Tuesday, February 16, 2021

Painting eyes with Stephanie Blaylock

Tutorial Tuesday continues! Here's a really comprehensive look at painting eyes from Stephanie Blaylock!

How I Paint Eyes

by Stephanie Blaylock

I have this weird habit of jumping ahead and painting one eye. I just can’t have a zombie horse staring back at me sitting in the cabinet. I’ve always done this. Plus, the horse starts to get a little personality which helps me in painting. The first eye is the darker eye. The other will be bright blue.
My base color and favorite brush.
Because I can’t stay in the lines... 
I go around the eye with black. 
Now I float this color around the edges where the flesh meets the black.
I mix a tiny bit of red into it.... After all, he’s a Saddlebred!
Now he's a scary zombie.
I paint in a black iris.
It’s an imperfect art.
I float watered down sienna on the bottom of the pupil.
Then I lightly pull it around the whole eye.
This is colorshifting acrylic. 
I like a tiny bit of this specific color. A little goes a long way. I’ve also repainted the pupil black. I want my guy to be sort of looking back so I’m hoping my angle it good.
All that paint for one tiny eye.
This is my gloss varnish. Although the eye will most like be touched up and sealed several times before it’s totally finished, I go ahead and seal it now.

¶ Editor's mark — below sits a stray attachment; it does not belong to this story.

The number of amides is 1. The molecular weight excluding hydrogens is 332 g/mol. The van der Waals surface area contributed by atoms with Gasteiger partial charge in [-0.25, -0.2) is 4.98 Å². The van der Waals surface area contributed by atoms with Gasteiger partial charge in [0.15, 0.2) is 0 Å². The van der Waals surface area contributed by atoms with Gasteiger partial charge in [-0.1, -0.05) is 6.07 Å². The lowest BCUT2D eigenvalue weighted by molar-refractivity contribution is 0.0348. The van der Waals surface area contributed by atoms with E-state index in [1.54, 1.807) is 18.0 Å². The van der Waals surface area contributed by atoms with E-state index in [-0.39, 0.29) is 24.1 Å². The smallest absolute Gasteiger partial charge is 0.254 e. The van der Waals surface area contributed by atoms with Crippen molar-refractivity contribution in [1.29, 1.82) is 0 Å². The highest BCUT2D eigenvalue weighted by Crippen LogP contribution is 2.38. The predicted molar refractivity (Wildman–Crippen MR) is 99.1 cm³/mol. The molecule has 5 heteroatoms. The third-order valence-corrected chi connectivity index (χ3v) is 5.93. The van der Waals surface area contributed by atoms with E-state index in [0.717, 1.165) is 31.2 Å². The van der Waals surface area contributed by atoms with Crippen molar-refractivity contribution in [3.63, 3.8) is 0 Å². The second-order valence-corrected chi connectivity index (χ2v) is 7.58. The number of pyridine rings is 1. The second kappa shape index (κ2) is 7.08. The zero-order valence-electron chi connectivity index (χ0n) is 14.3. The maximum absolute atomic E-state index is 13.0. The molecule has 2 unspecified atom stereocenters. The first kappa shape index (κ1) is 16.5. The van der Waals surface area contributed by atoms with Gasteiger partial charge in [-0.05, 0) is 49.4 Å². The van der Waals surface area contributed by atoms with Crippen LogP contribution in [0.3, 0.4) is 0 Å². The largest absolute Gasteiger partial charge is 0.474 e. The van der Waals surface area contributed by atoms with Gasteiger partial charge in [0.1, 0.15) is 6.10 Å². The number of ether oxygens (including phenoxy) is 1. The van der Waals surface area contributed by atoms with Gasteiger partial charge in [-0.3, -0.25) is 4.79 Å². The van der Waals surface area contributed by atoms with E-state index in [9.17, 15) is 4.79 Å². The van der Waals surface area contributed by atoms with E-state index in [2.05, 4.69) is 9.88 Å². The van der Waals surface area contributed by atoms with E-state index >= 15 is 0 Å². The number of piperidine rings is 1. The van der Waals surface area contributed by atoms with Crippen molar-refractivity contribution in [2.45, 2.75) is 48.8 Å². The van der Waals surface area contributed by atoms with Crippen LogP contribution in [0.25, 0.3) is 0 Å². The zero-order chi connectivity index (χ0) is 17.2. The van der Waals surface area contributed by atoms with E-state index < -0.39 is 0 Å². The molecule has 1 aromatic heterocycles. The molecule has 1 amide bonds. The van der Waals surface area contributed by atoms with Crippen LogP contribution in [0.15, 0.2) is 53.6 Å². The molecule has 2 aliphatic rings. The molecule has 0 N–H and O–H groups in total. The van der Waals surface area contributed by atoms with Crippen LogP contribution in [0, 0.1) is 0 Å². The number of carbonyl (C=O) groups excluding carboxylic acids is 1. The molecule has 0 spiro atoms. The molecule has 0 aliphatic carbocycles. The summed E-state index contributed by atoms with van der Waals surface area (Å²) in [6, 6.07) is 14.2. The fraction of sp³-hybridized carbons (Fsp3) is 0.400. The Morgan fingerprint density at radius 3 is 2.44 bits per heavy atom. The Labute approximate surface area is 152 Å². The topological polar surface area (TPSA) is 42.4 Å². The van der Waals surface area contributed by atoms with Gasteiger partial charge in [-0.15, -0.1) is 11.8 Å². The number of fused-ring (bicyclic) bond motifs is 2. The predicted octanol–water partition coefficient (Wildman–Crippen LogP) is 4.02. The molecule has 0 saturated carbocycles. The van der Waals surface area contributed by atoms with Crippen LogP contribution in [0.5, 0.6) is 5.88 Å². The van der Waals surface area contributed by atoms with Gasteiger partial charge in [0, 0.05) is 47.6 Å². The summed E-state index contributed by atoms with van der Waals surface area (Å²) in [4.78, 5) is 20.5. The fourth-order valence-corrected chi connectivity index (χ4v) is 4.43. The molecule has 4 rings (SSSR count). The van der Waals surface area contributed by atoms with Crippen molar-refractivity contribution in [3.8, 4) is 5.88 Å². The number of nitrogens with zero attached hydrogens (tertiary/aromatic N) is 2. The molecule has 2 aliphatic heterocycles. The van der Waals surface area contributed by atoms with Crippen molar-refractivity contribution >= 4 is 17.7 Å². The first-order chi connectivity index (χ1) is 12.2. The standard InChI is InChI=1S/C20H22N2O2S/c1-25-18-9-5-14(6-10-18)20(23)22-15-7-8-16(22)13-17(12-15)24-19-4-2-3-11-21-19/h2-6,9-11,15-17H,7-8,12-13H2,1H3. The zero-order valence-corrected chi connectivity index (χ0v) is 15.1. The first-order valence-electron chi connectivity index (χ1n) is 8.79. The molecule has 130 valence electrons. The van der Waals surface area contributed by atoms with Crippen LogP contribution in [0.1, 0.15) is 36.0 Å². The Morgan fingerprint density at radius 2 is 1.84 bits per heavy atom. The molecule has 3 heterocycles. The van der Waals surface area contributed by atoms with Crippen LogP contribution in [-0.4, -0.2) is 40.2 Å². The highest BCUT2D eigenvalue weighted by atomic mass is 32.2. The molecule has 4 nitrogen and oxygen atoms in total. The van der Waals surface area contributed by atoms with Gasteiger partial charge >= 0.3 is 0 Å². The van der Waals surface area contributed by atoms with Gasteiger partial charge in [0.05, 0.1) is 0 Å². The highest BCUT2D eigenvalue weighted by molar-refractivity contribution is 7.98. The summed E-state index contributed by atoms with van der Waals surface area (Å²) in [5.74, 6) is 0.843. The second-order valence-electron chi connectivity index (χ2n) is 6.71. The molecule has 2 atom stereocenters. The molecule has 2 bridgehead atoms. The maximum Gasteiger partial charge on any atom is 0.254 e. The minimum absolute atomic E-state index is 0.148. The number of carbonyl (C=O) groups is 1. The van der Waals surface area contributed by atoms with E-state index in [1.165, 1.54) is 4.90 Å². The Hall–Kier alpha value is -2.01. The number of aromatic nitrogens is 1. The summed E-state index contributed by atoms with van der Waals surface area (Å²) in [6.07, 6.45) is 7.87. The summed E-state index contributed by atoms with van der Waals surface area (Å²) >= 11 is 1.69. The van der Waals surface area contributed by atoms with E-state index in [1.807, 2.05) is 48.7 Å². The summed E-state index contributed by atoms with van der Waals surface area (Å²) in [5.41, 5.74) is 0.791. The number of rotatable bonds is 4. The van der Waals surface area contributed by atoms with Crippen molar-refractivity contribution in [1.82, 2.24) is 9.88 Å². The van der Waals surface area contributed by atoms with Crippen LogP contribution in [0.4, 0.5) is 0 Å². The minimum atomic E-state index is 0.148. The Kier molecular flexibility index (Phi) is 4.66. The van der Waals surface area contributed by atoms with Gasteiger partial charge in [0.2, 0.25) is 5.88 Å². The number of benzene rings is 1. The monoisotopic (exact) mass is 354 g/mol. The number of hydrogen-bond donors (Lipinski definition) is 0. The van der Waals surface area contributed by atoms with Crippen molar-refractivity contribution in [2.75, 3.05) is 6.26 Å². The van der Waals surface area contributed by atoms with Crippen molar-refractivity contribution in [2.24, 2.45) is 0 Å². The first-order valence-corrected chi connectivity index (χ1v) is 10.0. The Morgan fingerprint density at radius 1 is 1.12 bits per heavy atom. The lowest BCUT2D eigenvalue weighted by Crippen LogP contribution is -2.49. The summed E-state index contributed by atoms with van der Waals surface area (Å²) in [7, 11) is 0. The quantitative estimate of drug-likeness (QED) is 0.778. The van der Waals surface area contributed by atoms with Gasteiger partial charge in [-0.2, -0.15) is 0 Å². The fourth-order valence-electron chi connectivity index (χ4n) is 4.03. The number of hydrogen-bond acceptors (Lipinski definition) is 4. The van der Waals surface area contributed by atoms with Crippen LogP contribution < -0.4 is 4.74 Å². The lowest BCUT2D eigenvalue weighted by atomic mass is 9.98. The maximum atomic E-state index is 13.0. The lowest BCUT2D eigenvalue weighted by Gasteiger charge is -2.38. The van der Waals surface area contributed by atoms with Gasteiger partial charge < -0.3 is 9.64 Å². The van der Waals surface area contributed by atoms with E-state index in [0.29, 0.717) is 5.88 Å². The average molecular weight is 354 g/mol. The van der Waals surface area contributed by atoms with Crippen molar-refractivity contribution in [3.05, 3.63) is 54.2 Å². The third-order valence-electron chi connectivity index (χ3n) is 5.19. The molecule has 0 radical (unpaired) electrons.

Before gloss.
And after.
A few days later, it's time to paint the second eye. Once again, I start with that flesh color...
This is the blue paint that's sitting on my table so that’s what I’m going to use. It’s more about mixing the right color than starting with the right color.
White, cream, blue, and flesh are my iris mix.
Here they are on my model.
Well, that’s freaky 👀
I tone it down with fleshy mixes...
and sienna around the edges.
Almost there!
Lesli Kathman showed me this tip years ago: Pencil for the pupil. The horizon should be your angle.
I also pencil around the iris.
All these colors for a blue eye!
I keep the paint at the top of my detail brush.
Now I’m tweaking and detailing.
I keep playing with color until I get where I like it.
I put the smallest hint of color shift on the lower iris.
This looks good.
Then I turn off my lamp to look at it in different light. I decide to make my iris bigger on the lower left.

That’s where I’ll stop. It may get tweaked later but for now it gets it first layer of gloss.
Glossed!
Got the blues? I do!
Stephanie's horse has been finished since this tutorial was written, and he is spectacular.
Thank you, Stephanie, for sharing his creation with us!

2 comments:

  1. I love this tutorial, thank you both!

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    1. Also, I painted my eyes at the basecoat stage, before I added oils, after seeing Stephanie show her do-eyes-early plan. I had three reasons: 1, to see if having the expression come together early would help with the rest of the face painting, 2, because it occurred to me that it might be fun to try punching up the eyes with oils, and 3, because I figured I might be able to photograph my horse when it maybe wasn't quite exactly dry if that's what happened on Feb 28th (shh everyone, don't tell Jennifer!). So far I really like this plan and I think I'll make a habit of it.

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